Learn more about crepe fabric and its various uses in fashion9 min read

Summary: 

  • Crepe fabric is renowned for its lightness and textured nature, characterized by small ripples in its weave;
  • Within the diverse range of crepe variations, two primary categories stand out: light crepe and full-bodied crepe;
  • Streamline your design process and minimize raw material waste by approving top-notch digital samples with Audaces360. Start your free trial today!
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Crepe fabric is known for its impeccable fit and a vast array of textures and thicknesses, making it a top choice for dressmaking in both formal and casual fashion.

Whether in plain or printed form, crepe comes in various types such as Georgette, De Chine, Charmeuse, and Plissé. These variants are crafted using different fibers and highly twisted threads, including silk and wool.

To deepen your understanding of this versatile fabric, we’ve curated a guide that covers the main aspects you need to know about crepe. From its composition to different types and applications, this content has it all!

Read on and enjoy it!

What is crepe fabric and what is it used for?

The term “crepe” originates from the French word “crêpe,” which signifies “curly.” This fabric possesses a distinctive grainy texture, featuring small ripples. Its unique characteristic lies in its versatility, ranging from highly frizzy and irregular textures to smoother and more uniform ones.

Due to its diverse texture options, crepe fabric is suitable for a wide range of applications. It is an excellent choice for crafting both simple and intricate garments (such as eveningwear, for example), as well as creating decorative pieces like curtains and upholstery.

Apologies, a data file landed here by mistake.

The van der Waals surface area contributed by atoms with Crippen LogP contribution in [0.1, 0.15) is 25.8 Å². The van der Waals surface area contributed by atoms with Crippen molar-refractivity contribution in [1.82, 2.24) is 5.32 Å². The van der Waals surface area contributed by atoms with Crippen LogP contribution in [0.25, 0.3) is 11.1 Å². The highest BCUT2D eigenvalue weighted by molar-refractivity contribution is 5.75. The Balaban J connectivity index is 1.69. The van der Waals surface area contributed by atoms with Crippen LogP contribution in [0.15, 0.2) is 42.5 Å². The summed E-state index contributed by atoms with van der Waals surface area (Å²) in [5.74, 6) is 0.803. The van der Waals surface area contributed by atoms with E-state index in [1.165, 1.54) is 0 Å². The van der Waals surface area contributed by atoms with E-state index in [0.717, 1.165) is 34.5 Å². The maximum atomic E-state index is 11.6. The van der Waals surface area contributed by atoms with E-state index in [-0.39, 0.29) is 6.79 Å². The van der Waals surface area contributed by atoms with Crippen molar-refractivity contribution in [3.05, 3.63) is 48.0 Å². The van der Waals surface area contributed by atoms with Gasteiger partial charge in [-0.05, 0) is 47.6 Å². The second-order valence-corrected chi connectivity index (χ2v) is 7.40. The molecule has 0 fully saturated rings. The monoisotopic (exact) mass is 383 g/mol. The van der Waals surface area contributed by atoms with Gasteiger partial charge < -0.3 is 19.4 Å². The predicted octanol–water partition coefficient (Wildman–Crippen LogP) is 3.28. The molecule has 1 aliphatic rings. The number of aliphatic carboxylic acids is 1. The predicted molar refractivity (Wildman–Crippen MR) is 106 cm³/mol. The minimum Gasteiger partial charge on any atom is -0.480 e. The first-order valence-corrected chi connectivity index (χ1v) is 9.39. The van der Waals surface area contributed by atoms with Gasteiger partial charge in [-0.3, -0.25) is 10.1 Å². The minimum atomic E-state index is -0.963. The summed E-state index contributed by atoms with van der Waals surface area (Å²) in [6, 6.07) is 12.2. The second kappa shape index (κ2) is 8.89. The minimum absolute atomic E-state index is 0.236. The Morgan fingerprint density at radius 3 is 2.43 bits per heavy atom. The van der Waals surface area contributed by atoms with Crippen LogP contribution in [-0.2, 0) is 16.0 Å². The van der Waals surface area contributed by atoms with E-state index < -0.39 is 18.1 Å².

One of the notable advantages of crepe fabric is its fluid aspect, making it easier to handle during the manufacturing, cutting, and sewing processes. Its pliable nature enhances the ease of working with the fabric, enabling the creation of various pieces.

Learn more: 9 fabrics with the perfect fit to use in your fashion collection

The origins of crepe fabric

The image shows a blue crepe fabric in detail.

The exact origin of crepe fabric remains elusive, as its production, usage, and commercialization evolved gradually over time across various cultures.

This fabric found its way into traditional costumes due to its ease of manufacturing, making it challenging to pinpoint a specific moment in history when it first emerged.

Initially, crepe fabric was predominantly worn by women as a symbol of mourning, though this tradition has since diminished.

This fabric’s popularity in the Western world gained traction during the 19th century when Courtaulds, a prominent fabric company, dominated the industry and embarked on experimenting with diverse weaving techniques to achieve different textures.

Furthermore, it is worth noting that crepe fabric encompasses numerous variations, making it a term that no longer pertains to a single type of fiber.

Learn more: What is industrial quality control in the textile business and how does it work?

What are the characteristics of this type of fabric?

Crepe fabric possesses unique characteristics attributed to its production technique. This type of fabric is created using a relatively simple method known as hard twisting, which involves twisting the threads more tightly compared to fabrics like viscose.

The distinctive effect of crepe fabric is achieved through the weaving process, alternating between “S” and “Z” spinning of the threads. This weaving technique serves as a common thread that unites all types of crepe fabrics, regardless of the type of thread used, be it natural or synthetic. This interweaving technique contributes to the vast array of fabrics falling under the “crepe” classification.

Once the weaving is complete, the fabric can undergo additional treatments and processes, such as dyeing, to further enhance its appearance. Following these treatments, the fabric is ready to be utilized in various fashion products.

Crepe fabric comes in a range of weights, from thin and lightweight to thick and heavyweight.

Each category possesses its own defining characteristics, which we explore below:

Thin crepe

The image showcases a close-up view of lilac crepe fabric.

In this category, you will find fabrics with fluid and delicate trims. Here are some examples: